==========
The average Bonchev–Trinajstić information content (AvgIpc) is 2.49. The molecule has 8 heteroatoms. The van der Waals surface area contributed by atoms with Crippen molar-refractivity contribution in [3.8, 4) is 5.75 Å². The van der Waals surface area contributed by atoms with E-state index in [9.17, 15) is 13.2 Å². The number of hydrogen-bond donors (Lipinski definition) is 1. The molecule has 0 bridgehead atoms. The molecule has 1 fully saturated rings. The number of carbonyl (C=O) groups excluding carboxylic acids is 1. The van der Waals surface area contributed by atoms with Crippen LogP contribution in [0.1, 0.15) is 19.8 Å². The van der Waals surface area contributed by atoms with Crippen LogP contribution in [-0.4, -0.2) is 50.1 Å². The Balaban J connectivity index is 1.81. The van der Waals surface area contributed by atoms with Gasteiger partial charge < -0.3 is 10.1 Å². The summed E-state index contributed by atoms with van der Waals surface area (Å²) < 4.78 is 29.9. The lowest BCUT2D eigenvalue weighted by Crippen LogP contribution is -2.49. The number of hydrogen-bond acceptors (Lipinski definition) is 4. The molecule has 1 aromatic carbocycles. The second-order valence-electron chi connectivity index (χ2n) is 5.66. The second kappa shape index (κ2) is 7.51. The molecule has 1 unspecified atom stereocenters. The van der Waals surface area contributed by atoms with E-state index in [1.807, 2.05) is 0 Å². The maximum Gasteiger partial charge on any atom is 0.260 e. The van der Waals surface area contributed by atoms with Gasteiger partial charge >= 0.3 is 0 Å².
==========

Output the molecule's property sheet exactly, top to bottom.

The average Bonchev–Trinajstić information content (AvgIpc) is 2.49. The molecule has 8 heteroatoms. The van der Waals surface area contributed by atoms with Crippen molar-refractivity contribution in [3.8, 4) is 5.75 Å². The van der Waals surface area contributed by atoms with E-state index in [9.17, 15) is 13.2 Å². The number of hydrogen-bond donors (Lipinski definition) is 1. The molecule has 0 bridgehead atoms. The molecule has 1 fully saturated rings. The number of carbonyl (C=O) groups excluding carboxylic acids is 1. The van der Waals surface area contributed by atoms with Crippen LogP contribution in [0.1, 0.15) is 19.8 Å². The van der Waals surface area contributed by atoms with Crippen LogP contribution in [-0.4, -0.2) is 50.1 Å². The Balaban J connectivity index is 1.81. The van der Waals surface area contributed by atoms with Gasteiger partial charge < -0.3 is 10.1 Å². The summed E-state index contributed by atoms with van der Waals surface area (Å²) < 4.78 is 29.9. The lowest BCUT2D eigenvalue weighted by Crippen LogP contribution is -2.49. The number of hydrogen-bond acceptors (Lipinski definition) is 4. The molecule has 1 aromatic carbocycles. The second-order valence-electron chi connectivity index (χ2n) is 5.66. The second kappa shape index (κ2) is 7.51. The molecule has 1 unspecified atom stereocenters. The van der Waals surface area contributed by atoms with E-state index in [1.807, 2.05) is 0 Å². The maximum Gasteiger partial charge on any atom is 0.260 e. The van der Waals surface area contributed by atoms with Gasteiger partial charge >= 0.3 is 0 Å².